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      The subjugation of women is so far reaching that our president made a comment on an international news channel responding to his wife’s statement that she may not support her husband’s second term if he continues to run the country the way he currently is. Muhammadu Buhari said, “I don’t know which party my wife belongs to, but she belongs to my kitchen and my living room and Other room”– literally insinuating she didn’t have the right to have an opinion and that she belonged to him, and existed to satisfy him.
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      There are a lot of misconceptions about feminism in Nigeria. You walk into a room and say you’re a feminist and you literally hear the groaning and muttering that these trouble makers with no husbands have come again. A popular criticism is that feminism is all about man-hating (even though radical feminist Robin Morgan would argue that man-hating is the right of the oppressed class to hate the class which is oppressing them), which ignores the complex ways misogyny denies us our freedoms. Feminism is about (among many other things) making sure women get paid, treated fairly, aren’t slandered because they are successful or referred to as sluts or ashewo because they are sexually active. It’s about making sure men aren’t referred to as being weak or unmasculine because they are being sensitive. It’s about freedom from institutional barriers: the feminist writer Joy Bewaki describes feminism as “a push behind the girl child, a motivation to strive and not be made to feel inadequate for denying traditions and certain social stereotypes that try to place boundaries for girls.”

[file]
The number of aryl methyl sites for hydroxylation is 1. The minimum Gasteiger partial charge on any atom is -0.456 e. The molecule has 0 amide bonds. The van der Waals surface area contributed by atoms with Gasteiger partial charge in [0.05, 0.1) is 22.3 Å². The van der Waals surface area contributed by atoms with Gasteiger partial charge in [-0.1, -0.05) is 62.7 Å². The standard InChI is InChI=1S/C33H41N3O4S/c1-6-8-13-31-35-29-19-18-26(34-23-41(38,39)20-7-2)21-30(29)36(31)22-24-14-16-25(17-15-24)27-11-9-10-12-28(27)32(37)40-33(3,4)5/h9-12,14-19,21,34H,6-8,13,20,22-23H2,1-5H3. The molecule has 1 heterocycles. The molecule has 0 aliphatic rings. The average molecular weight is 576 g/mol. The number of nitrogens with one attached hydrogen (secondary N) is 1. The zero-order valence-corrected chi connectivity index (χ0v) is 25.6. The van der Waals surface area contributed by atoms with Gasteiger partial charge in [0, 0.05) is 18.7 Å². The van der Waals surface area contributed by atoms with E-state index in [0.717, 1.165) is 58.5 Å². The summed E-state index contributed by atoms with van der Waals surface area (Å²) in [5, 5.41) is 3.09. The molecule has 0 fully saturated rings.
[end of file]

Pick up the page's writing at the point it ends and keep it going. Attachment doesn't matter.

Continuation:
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       If you are not sure about feminism, or are a feminist who wants to expand their knowledge about how feminism can and has manifested itself: take time to read articles and books, watch talks and documentaries centered on feminism. Think about it this way: why should your gender be a weapon against you? Why shouldn’t you get that job or be allowed to say that thing, or cry, or dress that way because of constructed categories? Consider the injustice of this, then gather your things from the anti-feminist corner and hightail it to the feminist corner, we’ll welcome you with warm hugs, and a feeling of value.

 

 

P.s: This is an article I wrote for wahalazine. This is incomplete and you can read the full version and other brilliant articles, fiction and poems by clicking here.

Pp.s: All images except the featured image were gotten from tumblr.

Stay Magical,

Fikayo.